My 2 paisas

Archive for the ‘programming’ Category

I had used wget and downloaded all the java videos from the java tutorial site( and also all the other files on the website). There were around 20 of them. The problem was that the lectures were each present in a separate folder and I had to traverse to each of them to watch them. So I thought of writing a script which would search the main directory recursively for the lectures and then copy it in a specific folder. Luckily in my case each of the lecture were named differently and hence I didnt have to rename them and there were no issues of file name getting clashed. Below is my shell program:

#!/bin/sh

list=$`find . -type f | grep ".mp4"`
cp $list ./lectures

This would search all the files which had .mp4 in their name and copy them into the folder lectures.

Below is a one line command to display all the entry in @INC array which contains the paths where perl programs looks for perl modules.

perl -e ‘foreach $_ (@INC){ print $_,”\n”};’

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It is sad that I have found this solution after so many days. It is more sad that I never tried to look for this solution earlier. I must have found it atleast 3 months ago. Anyways now that I have found it, let me tell you what exactly I want to do and how the simple script helps me do it.

I have been playing with qmail and qpsmtpd from last 3-4 months. Now to test my set-up, I used to telnet to the port and then used to enter different telnet commands and used to watch the logs simultaneously to get errors.
Now everytime I used to enter the commands manually and that too I couldnt just go to history and execute it as telnet does not support storing commands in history.
Anyway finally today I got fed up of it and I thought let me see if there is a solution so that I dont have to enter commands manually. I didnt expect a solution. But when I searched for it, I found that it was so easy to do it. You just need to execute the following command.
./smtp.sh | telnet

and the contents of smtp.sh is given below:
#!/bin/sh
host=127.0.0.1
port=25
echo open $host $port
sleep 10
echo helo deeproot.co.in
sleep 10
echo mail from:test2@domain
sleep 10
echo rcpt to:test3@domain
sleep 50
echo data
sleep 10
echo checking
echo .
sleep 10
echo quit
#end

You can customize the script to anything that will make your life easier with telnet. I found this solution here, http://www.linuxforums.org/forum/linux-programming-scripting/92466-telnet-script.html

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If you know the name of the function and you want to see the man page for that function, then you can use the following command.

perldoc -f “function name” //without quotes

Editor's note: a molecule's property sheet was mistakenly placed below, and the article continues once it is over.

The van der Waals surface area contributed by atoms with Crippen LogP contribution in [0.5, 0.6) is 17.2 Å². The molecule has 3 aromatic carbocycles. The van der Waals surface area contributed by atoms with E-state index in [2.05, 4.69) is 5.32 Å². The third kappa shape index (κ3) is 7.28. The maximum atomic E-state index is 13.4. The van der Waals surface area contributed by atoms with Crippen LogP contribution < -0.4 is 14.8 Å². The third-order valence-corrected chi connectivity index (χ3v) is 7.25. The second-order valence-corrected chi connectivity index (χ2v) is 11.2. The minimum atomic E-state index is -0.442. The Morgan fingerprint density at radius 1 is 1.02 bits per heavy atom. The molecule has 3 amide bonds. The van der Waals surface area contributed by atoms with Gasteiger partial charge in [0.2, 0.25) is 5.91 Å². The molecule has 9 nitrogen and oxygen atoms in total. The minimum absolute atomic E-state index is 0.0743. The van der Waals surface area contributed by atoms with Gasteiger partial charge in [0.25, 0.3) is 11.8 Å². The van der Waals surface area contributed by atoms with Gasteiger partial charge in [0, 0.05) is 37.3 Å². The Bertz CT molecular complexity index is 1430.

for example,

perldoc -f our
perldoc -f sysopen

This is one of the errors that I got when I started using perl modules.
It was because I had not put “1;” at the end of my perl module. So I did not get the error after I put “1;” at the end of the perl module.

why is the “1;” necessary at the end of perl modules?

Typically, a module contains a bunch of subroutine definitions.  A
module may also contain code which is not part of a subroutine. This
code is executed at the time the module is loaded, so it can be used
to initialize the module. For example, the module might open
adatatbase connection or initialize some time at the time it is
loaded.


Such code might be successful, or it might fail. Perl allows the
module to indicate the result by returning a true or false value back
to its caller. If the value is false, Perl aborts the compilation
with an error message.

Unfortunately, the default return value is *false*, so a module which
just defines a bunch of subroutines, and which has no initialization
code, accidentally returns a false value back to the caller, and Perl
aborts. So we insert "1;" at the end to suppress this misbehavior.

http://dev.perl.org/rfc/269.pod
http://dev.perl.org/rfc/269.html

discusses this in some more detail.

For documentation, see perldiag:

%s did not return a true value
(F) A required (or used) file must return a true value
to indicate that it compiled correctly and ran its
initialization code correctly. It's traditional to
end such a file with a "1;", though any true value
would do. See the require entry in the perlfunc man-
page.

and the relevant part of 'perlfunc':

The file must return true as the last statement
to indicate successful execution of any initialization code, so
it's customary to end such a file with "1;" unless you're sure
it'll return true otherwise. But it's better just to put the
"1;", in case you add more statements.

Courtsey: http://lists.netisland.net/archives/phlpm/phlpm-2001/msg00426.html
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